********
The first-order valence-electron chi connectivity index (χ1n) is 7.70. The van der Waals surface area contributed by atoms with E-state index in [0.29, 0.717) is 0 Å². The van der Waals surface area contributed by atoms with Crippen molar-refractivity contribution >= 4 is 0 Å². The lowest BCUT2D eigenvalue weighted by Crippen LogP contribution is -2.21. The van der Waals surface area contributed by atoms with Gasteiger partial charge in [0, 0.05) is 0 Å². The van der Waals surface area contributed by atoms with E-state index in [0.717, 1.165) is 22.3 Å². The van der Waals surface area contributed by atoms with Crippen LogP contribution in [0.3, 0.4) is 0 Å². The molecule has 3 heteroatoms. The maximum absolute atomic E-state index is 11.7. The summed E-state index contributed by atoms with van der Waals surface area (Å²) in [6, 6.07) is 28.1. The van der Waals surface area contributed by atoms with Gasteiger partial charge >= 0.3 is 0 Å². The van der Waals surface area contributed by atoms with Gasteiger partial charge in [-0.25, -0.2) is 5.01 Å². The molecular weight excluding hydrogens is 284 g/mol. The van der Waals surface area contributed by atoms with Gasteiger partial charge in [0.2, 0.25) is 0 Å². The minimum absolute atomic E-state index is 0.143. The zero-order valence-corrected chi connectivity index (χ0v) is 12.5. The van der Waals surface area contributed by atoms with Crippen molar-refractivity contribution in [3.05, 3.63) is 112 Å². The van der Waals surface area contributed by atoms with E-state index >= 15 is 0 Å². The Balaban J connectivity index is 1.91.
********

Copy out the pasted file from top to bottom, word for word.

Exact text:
The first-order valence-electron chi connectivity index (χ1n) is 7.70. The van der Waals surface area contributed by atoms with E-state index in [0.29, 0.717) is 0 Å². The van der Waals surface area contributed by atoms with Crippen molar-refractivity contribution >= 4 is 0 Å². The lowest BCUT2D eigenvalue weighted by Crippen LogP contribution is -2.21. The van der Waals surface area contributed by atoms with Gasteiger partial charge in [0, 0.05) is 0 Å². The van der Waals surface area contributed by atoms with E-state index in [0.717, 1.165) is 22.3 Å². The van der Waals surface area contributed by atoms with Crippen LogP contribution in [0.3, 0.4) is 0 Å². The molecule has 3 heteroatoms. The maximum absolute atomic E-state index is 11.7. The summed E-state index contributed by atoms with van der Waals surface area (Å²) in [6, 6.07) is 28.1. The van der Waals surface area contributed by atoms with Gasteiger partial charge >= 0.3 is 0 Å². The van der Waals surface area contributed by atoms with Gasteiger partial charge in [-0.25, -0.2) is 5.01 Å². The molecular weight excluding hydrogens is 284 g/mol. The van der Waals surface area contributed by atoms with Gasteiger partial charge in [0.2, 0.25) is 0 Å². The minimum absolute atomic E-state index is 0.143. The zero-order valence-corrected chi connectivity index (χ0v) is 12.5. The van der Waals surface area contributed by atoms with Crippen molar-refractivity contribution in [3.05, 3.63) is 112 Å². The van der Waals surface area contributed by atoms with E-state index >= 15 is 0 Å². The Balaban J connectivity index is 1.91.